Averaging over 6.5 yards per carry and over 12 yards per catch in his first college season, Jacobs is the epitome of explosive and is a true home run threat for the Crimson Tide. Add in his ability to pass as a former high school quarterback, and you begin to see what makes Josh such a dangerous weapon for Alabama.
While Jacobs is merely third in carries in a loaded Bama backfield behind sophomores Damien Harris and Bo Scarborough, he is extremely effective with every touch. We expect him to be used in key moments as a change of pace threat and to make a big impact when he gets the call.
Budda Baker, safety
The first defensive player on the list, Baker is a playmaker in every sense of the word. From clutch tackles to key interceptions, when a big play is needed on defense one only needs to look for number 32.
An explosive athlete who was once recruited to Oregon as the next De’Anthony Thomas, Baker has taken to the defensive backfield like a fish to water. While his interception numbers aren’t overly impressive (only five in three years), Baker is constantly around the ball in every facet of the game.
On top of that, Washington has even dabbled with him on offense a la former Husky Shaq Thompson. Many feel Baker is the most explosive athlete to sign with Washington since the now-Carolina Panther linebacker did so in 2012.
If Washington is to have any chance to beat the Crimson Tide, the defense must play absolutely lights out. As the heart and soul of the Husky defense, expect Budda to be on another level as the playoff begins.
John Ross, wide receiver
We dip back into the deep well of explosive wide receivers here, and there may not be a better wideout in the entire College Football Playoff than Washington’s John Ross.
Averaging nearly 15 yards per touch in his three-year Husky career, Ross also averages a touchdown every 5.3 touches.
If you subtract the carries, that number drops to an insane 4.9 catches per touchdown — the epitome of a playmaker.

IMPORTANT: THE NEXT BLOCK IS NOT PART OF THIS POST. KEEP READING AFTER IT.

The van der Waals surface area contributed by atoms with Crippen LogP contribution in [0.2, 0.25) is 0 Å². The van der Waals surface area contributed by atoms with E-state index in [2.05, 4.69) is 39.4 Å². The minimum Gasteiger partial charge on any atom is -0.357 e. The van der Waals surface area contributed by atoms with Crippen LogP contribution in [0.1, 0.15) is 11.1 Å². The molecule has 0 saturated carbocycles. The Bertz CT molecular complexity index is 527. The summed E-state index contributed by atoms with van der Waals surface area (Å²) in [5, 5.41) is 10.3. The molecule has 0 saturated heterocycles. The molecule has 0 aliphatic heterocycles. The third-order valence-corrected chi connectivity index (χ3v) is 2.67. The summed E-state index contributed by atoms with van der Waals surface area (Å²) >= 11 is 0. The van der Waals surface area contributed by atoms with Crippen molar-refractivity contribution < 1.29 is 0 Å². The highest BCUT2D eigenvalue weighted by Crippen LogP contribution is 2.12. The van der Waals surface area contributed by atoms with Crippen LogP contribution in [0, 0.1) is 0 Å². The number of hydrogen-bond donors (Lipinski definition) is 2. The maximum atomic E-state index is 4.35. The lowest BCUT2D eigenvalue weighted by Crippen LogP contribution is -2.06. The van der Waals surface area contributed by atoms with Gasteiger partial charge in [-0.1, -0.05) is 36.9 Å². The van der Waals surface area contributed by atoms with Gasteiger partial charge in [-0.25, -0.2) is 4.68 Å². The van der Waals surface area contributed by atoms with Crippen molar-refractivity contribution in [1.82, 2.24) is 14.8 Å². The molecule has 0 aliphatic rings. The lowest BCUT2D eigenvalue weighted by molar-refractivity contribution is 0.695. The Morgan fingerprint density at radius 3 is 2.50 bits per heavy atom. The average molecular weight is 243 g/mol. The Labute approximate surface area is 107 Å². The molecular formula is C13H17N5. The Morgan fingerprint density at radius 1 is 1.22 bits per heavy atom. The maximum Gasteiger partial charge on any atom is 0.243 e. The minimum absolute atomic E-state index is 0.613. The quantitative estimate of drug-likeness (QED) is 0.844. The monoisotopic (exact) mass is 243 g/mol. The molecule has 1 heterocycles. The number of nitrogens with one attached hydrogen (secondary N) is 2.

Ross, who missed the entire 2015 campaign due to a torn ACL, has been in prime form all season, torching every defensive back lined up across from him.
While he will face the best defense he’s faced all season in the Peach Bowl matchup against Alabama, one can fully expect Ross to easily surpass 100 yards receiving, if quarterback Jake Browning has the time to give him the ball, of course.
Ohio State Buckeyes
Curtis Samuel, running back
Listed as a running back, Samuel has home run ability at any position he lines up — be it running back, wide receiver or as a return man.
Samuel, who has over 700 yards rushing to go along with over 850 yards receiving, is the closest thing Ohio State head coach Urban Meyer has had to Percy Harvin since the man himself. Fast (top speed of 22.8 mph), nimble, and reliable, Samuel is a nightmare for opposing defenses.
While starting running back Mike Weber is able to attack a defense on the ground, he brings little in the passing game outside of an emergency check-down option.
Samuel averages 9.2 yards per touch from scrimmage, fantastic for a primarily secondary running back option. A bit of a gadget player, he is the primary receiving target on a loaded Buckeye offense and has the ability to score at any given moment.
We could see Samuel line up anywhere from quarterback to slot receiver to running back this January. He is the most dangerous player on the field every time he steps out of the huddle.
Samuel will definitely be a huge key for the Buckeyes as they attempt to win their second national championship in three years.
Malik Hooker, safety
The only other defender on this list outside of Washington’s Budda Baker, Malik Hooker is a tremendous ball-hawking safety for Ohio State’s defense.
Evoking whispers of Ed Reed and Eric Berry, Hooker is a dangerous playmaker at the safety position who is gifted with the athleticism to play sideline to sideline. Add in his ball skills, as evidenced by his six interceptions alongside four pass deflections, and Hooker is a frightening player for any opposing quarterback to face.
But his real threat lies with the ball in his hands.
Of his six interceptions this season, Hooker has returned three for touchdowns and averages over thirty yards per return. As a point of reference, Tennessee legend, the aforementioned Berry averaged 35.3 yards per return, and future Hall of Famer Reed only averaged 18.5 yards per return.
With his instincts on the back end of the Buckeye defense, combined with the ability to pressure the quarterback in the front seven, Hooker is going to be the most dangerous defender in the game every time he steps on the field.